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A land spirit peeked out and I caught them just out of the corner of my eye before they scurried off again. Then I smelled that unmistakable musk that tells you you are not actually alone in the forest and heard some rustling in the woods. I decided that was my cue to leave, because as romantic as encountering wild animals in the woods sounds, the reality is much different.
20170724_171551On my return I stopped at the rainforest nature trail, thinking it would be a short easy walk to get to know the place a bit. I was not disappointed – so much raw, powerful beauty in a half mile stroll. Every where I looked, I was completely taken aback by the grandeur and awe of it.

I wrote this poem the following day, in honor of the forest and the beings that came out to welcome me.20170724_150633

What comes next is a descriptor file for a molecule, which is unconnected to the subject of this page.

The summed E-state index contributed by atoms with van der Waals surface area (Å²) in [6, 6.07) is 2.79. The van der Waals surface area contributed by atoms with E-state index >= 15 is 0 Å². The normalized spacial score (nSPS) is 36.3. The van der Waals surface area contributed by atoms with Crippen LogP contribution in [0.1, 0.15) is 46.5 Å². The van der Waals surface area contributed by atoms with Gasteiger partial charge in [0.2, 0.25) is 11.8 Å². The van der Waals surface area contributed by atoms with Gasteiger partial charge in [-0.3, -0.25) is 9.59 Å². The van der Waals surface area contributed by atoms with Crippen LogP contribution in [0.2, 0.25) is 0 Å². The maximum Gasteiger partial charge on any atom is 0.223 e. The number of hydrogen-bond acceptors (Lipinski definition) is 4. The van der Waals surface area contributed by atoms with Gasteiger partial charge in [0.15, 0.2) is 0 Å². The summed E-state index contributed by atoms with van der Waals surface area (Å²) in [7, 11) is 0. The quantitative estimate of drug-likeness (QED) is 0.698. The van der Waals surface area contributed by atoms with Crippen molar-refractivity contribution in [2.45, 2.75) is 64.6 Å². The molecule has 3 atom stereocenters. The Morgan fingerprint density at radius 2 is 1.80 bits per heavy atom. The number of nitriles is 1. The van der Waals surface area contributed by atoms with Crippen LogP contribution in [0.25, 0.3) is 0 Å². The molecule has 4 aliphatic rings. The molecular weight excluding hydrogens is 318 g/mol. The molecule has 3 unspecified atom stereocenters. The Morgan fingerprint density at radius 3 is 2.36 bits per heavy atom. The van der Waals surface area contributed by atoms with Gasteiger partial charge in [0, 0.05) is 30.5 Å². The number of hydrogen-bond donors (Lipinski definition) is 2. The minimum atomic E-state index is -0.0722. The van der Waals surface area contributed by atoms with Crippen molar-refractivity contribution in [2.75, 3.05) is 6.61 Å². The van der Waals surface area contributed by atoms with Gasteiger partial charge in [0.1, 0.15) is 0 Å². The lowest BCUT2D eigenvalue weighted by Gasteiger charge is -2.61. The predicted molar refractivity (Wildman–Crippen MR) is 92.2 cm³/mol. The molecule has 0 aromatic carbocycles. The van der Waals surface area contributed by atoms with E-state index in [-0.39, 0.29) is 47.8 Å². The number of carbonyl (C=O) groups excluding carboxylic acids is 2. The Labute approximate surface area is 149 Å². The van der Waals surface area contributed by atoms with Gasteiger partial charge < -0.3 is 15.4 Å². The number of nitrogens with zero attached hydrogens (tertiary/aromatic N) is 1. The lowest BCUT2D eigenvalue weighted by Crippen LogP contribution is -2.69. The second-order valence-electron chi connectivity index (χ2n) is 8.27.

Here Be Giants
Once there were giants
Not creatures of myth
– though they too are for another story –

But beings of earth and water and sky
They stood, gathered sentinels
Roots reaching as deep into the earth
As their trunks rose to the sky

They were the center of everything
entire ecosystems existing on every square inch

They helped make us, protected us
Their breath our breath
Reminding us of our role here:
Stay grounded, reach for the stars
Form communities, shelter each other
Be the union between earth and sky

But we forgot how to listen
Ignored the whispers in their branches
We felled the giants
Severed them from the earth
Severed ourselves from connection

The giants fell
And so then shall we

I will definitely have to plan a trip back, hopefully to go on retreat. I’m so grateful to the Place for welcoming me, and to the People of the Quinault whose ancestral lands these are.